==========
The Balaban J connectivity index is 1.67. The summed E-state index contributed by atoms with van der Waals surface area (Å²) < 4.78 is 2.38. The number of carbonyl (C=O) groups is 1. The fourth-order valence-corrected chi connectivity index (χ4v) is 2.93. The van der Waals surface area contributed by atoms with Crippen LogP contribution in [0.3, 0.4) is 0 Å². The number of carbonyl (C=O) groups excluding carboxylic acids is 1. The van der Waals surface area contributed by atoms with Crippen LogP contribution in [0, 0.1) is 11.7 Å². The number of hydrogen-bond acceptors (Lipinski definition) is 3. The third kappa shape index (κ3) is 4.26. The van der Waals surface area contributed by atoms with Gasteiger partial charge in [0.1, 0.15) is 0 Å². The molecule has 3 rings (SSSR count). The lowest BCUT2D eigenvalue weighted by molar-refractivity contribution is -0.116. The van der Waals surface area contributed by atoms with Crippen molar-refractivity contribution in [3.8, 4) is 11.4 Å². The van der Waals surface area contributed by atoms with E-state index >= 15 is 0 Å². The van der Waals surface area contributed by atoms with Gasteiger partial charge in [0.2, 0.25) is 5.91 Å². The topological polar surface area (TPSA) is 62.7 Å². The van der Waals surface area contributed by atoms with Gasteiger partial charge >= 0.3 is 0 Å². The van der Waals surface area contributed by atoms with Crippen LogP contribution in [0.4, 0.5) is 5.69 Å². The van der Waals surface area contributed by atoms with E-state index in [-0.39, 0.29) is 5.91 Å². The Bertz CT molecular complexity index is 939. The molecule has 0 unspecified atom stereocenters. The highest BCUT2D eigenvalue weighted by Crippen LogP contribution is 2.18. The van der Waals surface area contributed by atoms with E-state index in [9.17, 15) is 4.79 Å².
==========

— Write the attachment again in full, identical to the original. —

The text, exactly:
The Balaban J connectivity index is 1.67. The summed E-state index contributed by atoms with van der Waals surface area (Å²) < 4.78 is 2.38. The number of carbonyl (C=O) groups is 1. The fourth-order valence-corrected chi connectivity index (χ4v) is 2.93. The van der Waals surface area contributed by atoms with Crippen LogP contribution in [0.3, 0.4) is 0 Å². The number of carbonyl (C=O) groups excluding carboxylic acids is 1. The van der Waals surface area contributed by atoms with Crippen LogP contribution in [0, 0.1) is 11.7 Å². The number of hydrogen-bond acceptors (Lipinski definition) is 3. The third kappa shape index (κ3) is 4.26. The van der Waals surface area contributed by atoms with Gasteiger partial charge in [0.1, 0.15) is 0 Å². The molecule has 3 rings (SSSR count). The lowest BCUT2D eigenvalue weighted by molar-refractivity contribution is -0.116. The van der Waals surface area contributed by atoms with Crippen molar-refractivity contribution in [3.8, 4) is 11.4 Å². The van der Waals surface area contributed by atoms with E-state index >= 15 is 0 Å². The van der Waals surface area contributed by atoms with Gasteiger partial charge in [0.2, 0.25) is 5.91 Å². The topological polar surface area (TPSA) is 62.7 Å². The van der Waals surface area contributed by atoms with Gasteiger partial charge >= 0.3 is 0 Å². The van der Waals surface area contributed by atoms with Crippen LogP contribution in [0.4, 0.5) is 5.69 Å². The van der Waals surface area contributed by atoms with E-state index in [-0.39, 0.29) is 5.91 Å². The Bertz CT molecular complexity index is 939. The molecule has 0 unspecified atom stereocenters. The highest BCUT2D eigenvalue weighted by Crippen LogP contribution is 2.18. The van der Waals surface area contributed by atoms with E-state index in [9.17, 15) is 4.79 Å².